Session 7: Knowledge Integration in Modern Toxicology

Knowledge Integration in Modern Toxicology

Prof. Dr. Michael Schwarz


Department of Toxicology, Eberhard Karls University of Tübingen, Germany


Head of Department


To make a good decision we need to bring both expertise and relevant information together to form the basis for a structured well-informed discussion leading to best judgement based on available evidence and opinions formed on it.

Such knowledge integration is required in toxicology and safety assessment based on scientific knowledge generated by a growing number of “alternative” testing research methods used in addition to the classical rodent bioassay.

Evidence is generated from in vitro experimental systems or in silico methods, biology and/or chemistry, science and engineering, either human health or environment-oriented, and requires both effective organization of knowledge and communications to reach common understandings. The requirements, context and format for applications may vary e.g., when aiming to answer a very basic scientific question, or carrying out a risk assessment on a product, or performing a regulatory decision.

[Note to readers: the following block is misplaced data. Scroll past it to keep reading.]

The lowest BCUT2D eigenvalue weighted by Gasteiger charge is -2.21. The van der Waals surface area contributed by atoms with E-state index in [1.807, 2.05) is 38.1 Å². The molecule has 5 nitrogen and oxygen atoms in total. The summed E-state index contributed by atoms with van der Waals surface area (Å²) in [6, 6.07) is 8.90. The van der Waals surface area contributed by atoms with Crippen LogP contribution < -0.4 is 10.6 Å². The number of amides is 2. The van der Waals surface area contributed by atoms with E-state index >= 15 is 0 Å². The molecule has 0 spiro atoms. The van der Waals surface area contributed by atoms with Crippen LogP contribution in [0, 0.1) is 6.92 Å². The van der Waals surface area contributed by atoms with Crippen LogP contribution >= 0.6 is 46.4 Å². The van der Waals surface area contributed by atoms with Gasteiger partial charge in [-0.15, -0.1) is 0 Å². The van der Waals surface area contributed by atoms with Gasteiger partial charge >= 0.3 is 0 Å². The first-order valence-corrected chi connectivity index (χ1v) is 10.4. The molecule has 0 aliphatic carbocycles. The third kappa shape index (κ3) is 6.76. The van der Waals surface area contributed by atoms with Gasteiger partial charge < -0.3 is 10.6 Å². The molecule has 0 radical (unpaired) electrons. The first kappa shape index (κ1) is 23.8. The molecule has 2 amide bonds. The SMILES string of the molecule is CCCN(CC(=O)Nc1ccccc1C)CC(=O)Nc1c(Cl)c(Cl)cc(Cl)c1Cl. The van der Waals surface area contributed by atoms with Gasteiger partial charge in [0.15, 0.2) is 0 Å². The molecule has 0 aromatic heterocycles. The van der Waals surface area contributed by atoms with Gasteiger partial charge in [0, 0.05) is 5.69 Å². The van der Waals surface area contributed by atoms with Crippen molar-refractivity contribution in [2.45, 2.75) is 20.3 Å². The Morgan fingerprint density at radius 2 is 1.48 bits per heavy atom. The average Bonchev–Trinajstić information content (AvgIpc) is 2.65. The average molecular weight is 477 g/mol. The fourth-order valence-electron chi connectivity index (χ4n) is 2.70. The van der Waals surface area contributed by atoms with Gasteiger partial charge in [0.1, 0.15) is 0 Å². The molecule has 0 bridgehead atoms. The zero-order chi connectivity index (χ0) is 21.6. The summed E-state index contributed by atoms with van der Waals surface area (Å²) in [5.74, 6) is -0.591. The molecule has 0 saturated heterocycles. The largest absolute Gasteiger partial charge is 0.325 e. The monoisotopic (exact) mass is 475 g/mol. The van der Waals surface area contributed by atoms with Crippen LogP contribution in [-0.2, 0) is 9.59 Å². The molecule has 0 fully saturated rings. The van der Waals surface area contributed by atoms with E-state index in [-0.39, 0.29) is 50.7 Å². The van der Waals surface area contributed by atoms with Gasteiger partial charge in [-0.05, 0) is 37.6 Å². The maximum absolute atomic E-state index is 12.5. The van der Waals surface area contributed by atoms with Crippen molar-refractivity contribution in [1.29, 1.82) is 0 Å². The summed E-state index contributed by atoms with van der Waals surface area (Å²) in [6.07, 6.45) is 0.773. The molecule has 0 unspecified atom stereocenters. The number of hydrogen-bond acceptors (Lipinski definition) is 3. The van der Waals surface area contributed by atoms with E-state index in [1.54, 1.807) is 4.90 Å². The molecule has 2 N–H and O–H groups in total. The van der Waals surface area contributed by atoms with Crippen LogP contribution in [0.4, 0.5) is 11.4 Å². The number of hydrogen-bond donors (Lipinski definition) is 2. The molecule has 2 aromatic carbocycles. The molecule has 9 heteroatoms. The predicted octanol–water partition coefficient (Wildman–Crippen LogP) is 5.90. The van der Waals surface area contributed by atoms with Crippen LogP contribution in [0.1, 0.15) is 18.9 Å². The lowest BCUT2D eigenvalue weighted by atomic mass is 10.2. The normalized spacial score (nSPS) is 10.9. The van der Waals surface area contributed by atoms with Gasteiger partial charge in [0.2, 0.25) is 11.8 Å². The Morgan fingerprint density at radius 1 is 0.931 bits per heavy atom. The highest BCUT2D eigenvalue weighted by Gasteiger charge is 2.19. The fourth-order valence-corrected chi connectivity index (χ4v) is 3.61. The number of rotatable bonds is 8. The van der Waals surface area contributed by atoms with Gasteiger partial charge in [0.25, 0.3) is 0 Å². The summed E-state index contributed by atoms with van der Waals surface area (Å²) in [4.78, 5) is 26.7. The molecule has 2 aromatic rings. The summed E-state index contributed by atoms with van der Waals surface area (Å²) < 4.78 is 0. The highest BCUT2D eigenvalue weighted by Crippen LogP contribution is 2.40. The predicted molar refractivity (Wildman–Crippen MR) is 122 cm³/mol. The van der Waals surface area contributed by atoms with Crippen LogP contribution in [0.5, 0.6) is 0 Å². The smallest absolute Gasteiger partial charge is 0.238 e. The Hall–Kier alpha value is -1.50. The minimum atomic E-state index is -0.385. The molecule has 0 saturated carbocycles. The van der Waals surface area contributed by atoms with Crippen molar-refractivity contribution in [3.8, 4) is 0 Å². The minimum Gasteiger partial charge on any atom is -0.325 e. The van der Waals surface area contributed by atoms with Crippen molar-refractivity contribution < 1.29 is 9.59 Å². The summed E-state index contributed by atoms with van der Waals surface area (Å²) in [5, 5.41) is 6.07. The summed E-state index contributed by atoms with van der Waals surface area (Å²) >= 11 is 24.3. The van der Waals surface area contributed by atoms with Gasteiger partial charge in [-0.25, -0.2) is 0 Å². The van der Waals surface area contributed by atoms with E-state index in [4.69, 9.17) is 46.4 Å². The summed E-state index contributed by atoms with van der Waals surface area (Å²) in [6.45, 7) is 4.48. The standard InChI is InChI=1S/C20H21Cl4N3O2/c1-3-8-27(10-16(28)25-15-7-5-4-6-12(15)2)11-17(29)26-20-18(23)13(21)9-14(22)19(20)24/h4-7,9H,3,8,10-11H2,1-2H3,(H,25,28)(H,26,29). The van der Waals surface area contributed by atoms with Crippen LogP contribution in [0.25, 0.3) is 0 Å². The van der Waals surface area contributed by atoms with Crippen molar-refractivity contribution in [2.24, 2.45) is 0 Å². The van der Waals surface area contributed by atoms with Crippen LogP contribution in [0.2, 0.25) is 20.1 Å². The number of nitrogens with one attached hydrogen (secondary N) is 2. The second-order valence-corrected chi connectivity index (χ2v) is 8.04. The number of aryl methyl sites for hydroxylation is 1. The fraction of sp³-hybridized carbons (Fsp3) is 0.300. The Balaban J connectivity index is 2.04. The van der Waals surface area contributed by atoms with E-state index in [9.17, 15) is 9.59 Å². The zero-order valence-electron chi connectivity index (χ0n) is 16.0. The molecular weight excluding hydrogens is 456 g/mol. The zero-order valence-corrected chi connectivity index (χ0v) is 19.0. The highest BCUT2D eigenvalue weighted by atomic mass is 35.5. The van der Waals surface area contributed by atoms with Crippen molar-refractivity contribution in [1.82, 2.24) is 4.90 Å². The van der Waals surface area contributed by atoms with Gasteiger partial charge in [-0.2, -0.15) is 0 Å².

All applications, however, require a sound reproducible scientific basis and the use of good practices, be it when performing experiments, organizing the resulting data and describing cellular or organism responses based on a common ontology and knowledge framework. There is a growing opportunity to develop knowledge integration based on combining emerging concepts and frameworks e.g., OpenTox for data integration and resource interoperability, adverse outcome pathways for mapping data to events, Risk21 for a combined analysis of exposure and hazard, and weight of evidence and read across methods for combining evidence from chemical or biological mechanistic categories.

The field of toxicology is presently undergoing a dramatic change, primarily caused by novel high-content and other methods not available in the past. While the experimental animal in the conventional bioassay was essentially treated as a “black box”, we now start to try to understand the basic molecular events underlying a particular toxic effect, to then define safe exposure levels.

For this, much more than in the past, the interaction between researchers from different disciplines is required and community frameworks need to be established to bring different disciplines together for fruitful discussions.